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Kernel: Patrick McHardy Settlement and Linux 5.17 Stuff

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Linux
Legal
  • Netfilter project: Settlement with Patrick McHardy

    The netfilter project, which works on packet-filtering for the Linux kernel, has announced that it has reached a settlement (English translation) with Patrick McHardy that is "legally binding and it governs any legal enforcement activities" on netfilter programs and libraries as well as the kernel itself. McHardy has been employing questionable practices in doing GPL enforcement in Germany over the last six years or more. The practice has been called "copyright trolling" by some and is part of what led to the creation of The Principles of Community-Oriented GPL Enforcement.

  • Linux 5.17 Is Bringing Big Improvements For AMD Hardware - Phoronix

    Thanks to hiring more Linux developers and preparing to ramp up for next-generation hardware support, the in-development Linux 5.17 kernel is going to be another exciting step forward for AMD Linux customers.

  • UDP/IPv6 Optimization Patches Pending For ~5% Improvement In CPU Bound Test - Phoronix

    Among the many new features in Linux 5.17 are several notable network optimizations. Optimizing network performance is a never-ending game and already for a future kernel are a new set of UDP/IPv6 optimizations being worked on.

    Developer Pavel Begunkov recently posted a set of Linux kernel networking patches focused on UDP/IPv6 optimizations but some of the patches also benefit TCP. In CPU-bound testing at least, these patches have shown to provide measurable benefit.

  • New ASUS Sensor Driver For Linux Aims For Greater Flexibility & Faster Sensor Reading - Phoronix

    It's just with the in-development Linux 5.17 kernel that the "asus_wmi_ec_sensors" is making its debut for greatly expanded sensor support for modern ASUS desktop motherboards. However, there is already a new driver that has been in development that ultimately aims to be superior to this still-new driver.

    The "asus_wmi_ec_sensors" driver relies upon the WMI interface (Windows Management Instrumentation) for sensor reading on a wide-range of modern ASUS motherboards. As with most desktop sensor drivers, this code was developed by the community.

Settlement with Patrick McHardy

  • Settlement with Patrick McHardy [Ed: Settlement over GPL]

    This settlement establishes that any decision-making around netfilter-related enforcement activities should be based on a majority vote. Thus, each active coreteam member [5] at the time of the enforcement request holds one right to vote. This settlement covers past and new enforcement, as well as the enforcement of contractual penalties related to past declarations to cease-and-desist.

    The netfilter project continues to endorse "The Principles of Community-Oriented GPL Enforcement" [6]. Therefore, this settlement does not release third parties from their obligations to comply with the license [7] hereinafter.

Attempt to shake down Linux users for Netfilter code use

  • Attempt to shake down Linux users for Netfilter code use resolved | ZDNet

    Once upon a time in the 2000s and 2010s, Patrick McHardy was the chair of Linux's Netfilter core development team. Netfilter is a Linux kernel utility that handles various network functions, such as facilitating Network Address Translation (NAT) and Linux's IPTables firewall. All was fine. But, then it was discovered that McHardy had made millions of Euros from threatening over 50 companies with legal action for using "his" code. That will never happen again.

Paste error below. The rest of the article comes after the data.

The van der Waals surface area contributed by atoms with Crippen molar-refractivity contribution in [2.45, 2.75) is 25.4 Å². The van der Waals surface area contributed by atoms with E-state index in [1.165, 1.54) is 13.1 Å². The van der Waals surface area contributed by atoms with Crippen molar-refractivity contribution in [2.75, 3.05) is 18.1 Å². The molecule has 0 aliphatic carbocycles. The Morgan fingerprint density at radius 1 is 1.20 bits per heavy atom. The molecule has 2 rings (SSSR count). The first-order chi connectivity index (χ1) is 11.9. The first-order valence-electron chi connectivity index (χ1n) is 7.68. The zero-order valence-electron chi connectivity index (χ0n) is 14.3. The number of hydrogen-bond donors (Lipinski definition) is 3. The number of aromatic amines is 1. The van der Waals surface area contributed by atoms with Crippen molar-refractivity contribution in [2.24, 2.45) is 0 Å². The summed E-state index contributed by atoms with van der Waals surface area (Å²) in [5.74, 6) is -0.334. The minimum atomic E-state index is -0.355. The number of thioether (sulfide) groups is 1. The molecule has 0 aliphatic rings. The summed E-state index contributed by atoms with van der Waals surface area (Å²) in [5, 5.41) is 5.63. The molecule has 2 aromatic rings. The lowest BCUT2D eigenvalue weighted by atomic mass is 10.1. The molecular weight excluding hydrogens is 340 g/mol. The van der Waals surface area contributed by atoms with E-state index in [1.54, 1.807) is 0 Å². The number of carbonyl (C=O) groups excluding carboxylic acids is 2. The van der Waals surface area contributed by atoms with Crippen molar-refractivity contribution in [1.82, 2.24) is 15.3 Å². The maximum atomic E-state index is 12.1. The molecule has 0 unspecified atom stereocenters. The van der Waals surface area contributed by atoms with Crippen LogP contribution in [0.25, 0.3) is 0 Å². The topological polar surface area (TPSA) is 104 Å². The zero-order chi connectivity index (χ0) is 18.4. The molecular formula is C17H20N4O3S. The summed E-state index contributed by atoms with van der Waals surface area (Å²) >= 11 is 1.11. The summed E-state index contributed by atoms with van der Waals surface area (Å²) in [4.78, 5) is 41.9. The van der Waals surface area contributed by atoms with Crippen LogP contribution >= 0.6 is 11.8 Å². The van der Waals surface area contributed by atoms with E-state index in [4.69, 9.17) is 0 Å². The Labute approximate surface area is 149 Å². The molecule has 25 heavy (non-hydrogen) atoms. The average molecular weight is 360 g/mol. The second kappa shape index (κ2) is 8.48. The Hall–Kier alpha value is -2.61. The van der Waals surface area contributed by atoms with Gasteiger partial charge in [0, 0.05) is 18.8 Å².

McHardy was suspended from the Netfilter team in 2016. The Netfilter team released a document on how to deal with his attempts to extract money from vendors. This move by McHardy, who had been a leading Linux developer in the 2000s, came as a complete surprise at the time. Now, years later, the issue has finally been resolved.

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More in Tux Machines

Linux 5.18-rc7

	
From	Linus Torvalds 
Date	Sun, 15 May 2022 18:15:42 -0700
Subject	Linux 5.18-rc7
share 0
So things continue to be fairly calm, and as such this is likely the
last rc before 5.18 unless something bad happens next week.

All the stats here look normal, with the bulk of it being random
driver updates (network drivers, gpu, usb, etc).

There's a few filesystem fixes, some core networking, and some code
kernel stuff. And some selftest updates.

Sortlog appended, nothing really stands out (the most exciting thing
last week was literally that Andrew has started using git, which will
make my life easier, but that doesn't affect the *code*)

Please give it one last week of testing, so that we'll have a nice
solid 5.18 release.

                 Linus

Read more

today's howtos

  1. Finding files in Ubuntu 22.04

    In computing, file placement is an important activity to perform as you may forget the file location. Ubuntu 22.04 supports various built-in commands to trace down your files. However, the graphical user interface may also be used to find files.

  2. How to Convert SVG or PDF File to Base64?

    Apart from simple text, the image files or documents can also be converted to the Base64 format. These entities can then be stored securely anywhere you want. In this article, we would like to share the methods of converting the SVG files and PDF files to Base64 using the Python programming language in Ubuntu 20.04. First, we will introduce you briefly to these file formats, followed by the procedure of converting them to Base64.